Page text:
The board of education in Anne Arundel County Public Schools voted today to adopt changes to the district’s concussion policies, the Capital Gazette reports.
The draft rules provide for parents to be notified verbally and in writing if their son or daughter is injured at school. The changes also add a significant number of symptoms of traumatic brain injury and require coaches and physical education teachers in the county’s public schools to complete training every two years on recognizing concussion symptoms in students and treating them properly before professional medical care can be obtained.
The most significant change, though, involves the supervised “return to play,” or RTP, protocol, which progressively allows an athlete to resume physical activity after symptoms of a brain injury have become less severe over time.
“The biggest component of any concussion management plan is how to deal with returning students to play,” the Gazette quoted Greg Legrand, the school system’s athletic coordinator, as saying.
The rules add the following to the RTP protocol:
Once cleared by the LHCP to begin a supervised Return to Play (RTP) progression, the [certified athletic trainer] and/or coach shall track and monitor the student throughout each step.
Students whose symptoms return during the RTP progression shall be directed to stop the activity and rest until symptom free. The student shall resume activity at the previous step of the protocol that was completed without symptoms.
Students with persistent symptoms shall be referred to their healthcare provider for evaluation.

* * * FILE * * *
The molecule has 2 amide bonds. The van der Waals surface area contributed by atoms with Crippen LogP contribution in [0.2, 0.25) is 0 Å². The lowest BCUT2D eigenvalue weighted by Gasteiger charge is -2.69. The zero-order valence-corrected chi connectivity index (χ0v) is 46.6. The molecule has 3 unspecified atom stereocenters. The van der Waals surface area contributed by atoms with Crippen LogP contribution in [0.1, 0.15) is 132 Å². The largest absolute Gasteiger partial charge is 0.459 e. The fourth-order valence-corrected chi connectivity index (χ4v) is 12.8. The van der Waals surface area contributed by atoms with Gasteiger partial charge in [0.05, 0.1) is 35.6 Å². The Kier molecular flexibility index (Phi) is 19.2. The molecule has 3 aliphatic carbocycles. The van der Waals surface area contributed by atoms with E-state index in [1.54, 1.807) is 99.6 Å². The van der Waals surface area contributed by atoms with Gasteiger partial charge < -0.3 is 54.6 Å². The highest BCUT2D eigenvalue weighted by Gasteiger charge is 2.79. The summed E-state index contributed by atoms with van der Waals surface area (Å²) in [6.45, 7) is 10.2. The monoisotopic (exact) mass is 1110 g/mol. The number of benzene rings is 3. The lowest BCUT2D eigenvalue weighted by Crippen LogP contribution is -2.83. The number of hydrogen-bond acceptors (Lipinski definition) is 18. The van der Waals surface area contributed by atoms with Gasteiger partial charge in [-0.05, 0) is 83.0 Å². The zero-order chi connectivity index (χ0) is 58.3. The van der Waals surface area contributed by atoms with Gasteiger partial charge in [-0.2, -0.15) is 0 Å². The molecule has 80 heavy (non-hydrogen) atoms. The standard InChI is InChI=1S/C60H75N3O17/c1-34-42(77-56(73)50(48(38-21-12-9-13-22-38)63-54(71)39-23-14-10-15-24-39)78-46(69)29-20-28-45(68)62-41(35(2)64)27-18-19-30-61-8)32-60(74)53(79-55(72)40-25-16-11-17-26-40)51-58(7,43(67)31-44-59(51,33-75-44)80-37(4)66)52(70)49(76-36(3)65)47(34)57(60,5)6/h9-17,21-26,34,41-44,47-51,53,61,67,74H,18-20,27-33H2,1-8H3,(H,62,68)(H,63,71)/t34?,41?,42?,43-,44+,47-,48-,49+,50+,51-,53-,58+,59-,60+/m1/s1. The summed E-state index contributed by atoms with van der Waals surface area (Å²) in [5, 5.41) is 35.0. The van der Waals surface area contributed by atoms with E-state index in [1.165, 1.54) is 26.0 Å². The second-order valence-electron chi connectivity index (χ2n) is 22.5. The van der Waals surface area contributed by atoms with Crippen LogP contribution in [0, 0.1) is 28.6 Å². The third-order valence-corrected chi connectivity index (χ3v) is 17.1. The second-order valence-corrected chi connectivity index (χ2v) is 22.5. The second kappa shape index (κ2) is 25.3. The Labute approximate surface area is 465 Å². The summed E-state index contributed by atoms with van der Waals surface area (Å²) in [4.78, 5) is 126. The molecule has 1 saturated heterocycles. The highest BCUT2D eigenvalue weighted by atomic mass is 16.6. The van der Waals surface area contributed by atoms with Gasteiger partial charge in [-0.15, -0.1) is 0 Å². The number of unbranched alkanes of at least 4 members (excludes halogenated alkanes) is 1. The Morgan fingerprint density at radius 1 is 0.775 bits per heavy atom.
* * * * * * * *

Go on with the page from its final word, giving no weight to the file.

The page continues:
Our most recent report on concussions reminded readers that once nervous tissue is injured, it will not heal, per se, although symptoms may become less severe. The bleeding in the brain will stop eventually, but any tearing of the nervous tissue as a result of brain slosh is considered permanent damage.
“We’re talking about reconnecting the axons and dendrites of neurons that have become detached here; neurosurgeons just don’t do that because of massive barriers to success,” we wrote. “Right now, if some of the brain’s fragile connections break when the soft tissue gets sautéed in a hit, there’s no way to fix it.”
I’m not trying to stop football or anything, but I would like to see a better understanding of brain injury enter into the discussion in Anne Arundel County. The biggest component of any concussion management plan, as Mr Legrand called it, should not be the RTP protocol, because the brain has already been injured, possibly beyond repair. The biggest component should be prevention of the injury in the first place.